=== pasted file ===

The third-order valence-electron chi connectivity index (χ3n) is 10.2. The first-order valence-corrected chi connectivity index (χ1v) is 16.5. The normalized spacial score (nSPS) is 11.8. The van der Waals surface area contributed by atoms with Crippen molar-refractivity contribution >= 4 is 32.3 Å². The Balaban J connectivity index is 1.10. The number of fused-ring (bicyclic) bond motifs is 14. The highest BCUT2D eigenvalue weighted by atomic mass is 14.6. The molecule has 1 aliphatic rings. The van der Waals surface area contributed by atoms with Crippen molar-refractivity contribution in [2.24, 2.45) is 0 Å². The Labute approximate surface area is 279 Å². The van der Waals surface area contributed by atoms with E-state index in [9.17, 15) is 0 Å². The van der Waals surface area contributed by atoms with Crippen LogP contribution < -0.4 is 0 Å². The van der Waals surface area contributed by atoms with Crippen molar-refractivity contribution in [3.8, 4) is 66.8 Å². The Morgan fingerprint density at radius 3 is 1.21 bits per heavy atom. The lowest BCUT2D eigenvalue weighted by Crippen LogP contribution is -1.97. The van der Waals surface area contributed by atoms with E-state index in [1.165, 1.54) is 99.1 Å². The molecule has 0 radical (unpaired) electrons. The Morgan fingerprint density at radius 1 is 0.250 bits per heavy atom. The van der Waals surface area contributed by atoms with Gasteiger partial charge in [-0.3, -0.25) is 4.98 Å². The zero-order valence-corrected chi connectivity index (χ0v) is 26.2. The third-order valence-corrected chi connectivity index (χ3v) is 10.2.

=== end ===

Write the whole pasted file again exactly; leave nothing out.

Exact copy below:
The third-order valence-electron chi connectivity index (χ3n) is 10.2. The first-order valence-corrected chi connectivity index (χ1v) is 16.5. The normalized spacial score (nSPS) is 11.8. The van der Waals surface area contributed by atoms with Crippen molar-refractivity contribution >= 4 is 32.3 Å². The Balaban J connectivity index is 1.10. The number of fused-ring (bicyclic) bond motifs is 14. The highest BCUT2D eigenvalue weighted by atomic mass is 14.6. The molecule has 1 aliphatic rings. The van der Waals surface area contributed by atoms with Crippen molar-refractivity contribution in [2.24, 2.45) is 0 Å². The Labute approximate surface area is 279 Å². The van der Waals surface area contributed by atoms with E-state index in [9.17, 15) is 0 Å². The van der Waals surface area contributed by atoms with Crippen LogP contribution < -0.4 is 0 Å². The van der Waals surface area contributed by atoms with Crippen molar-refractivity contribution in [3.8, 4) is 66.8 Å². The Morgan fingerprint density at radius 3 is 1.21 bits per heavy atom. The lowest BCUT2D eigenvalue weighted by Crippen LogP contribution is -1.97. The van der Waals surface area contributed by atoms with E-state index in [1.165, 1.54) is 99.1 Å². The molecule has 0 radical (unpaired) electrons. The Morgan fingerprint density at radius 1 is 0.250 bits per heavy atom. The van der Waals surface area contributed by atoms with Gasteiger partial charge in [-0.3, -0.25) is 4.98 Å². The zero-order valence-corrected chi connectivity index (χ0v) is 26.2. The third-order valence-corrected chi connectivity index (χ3v) is 10.2.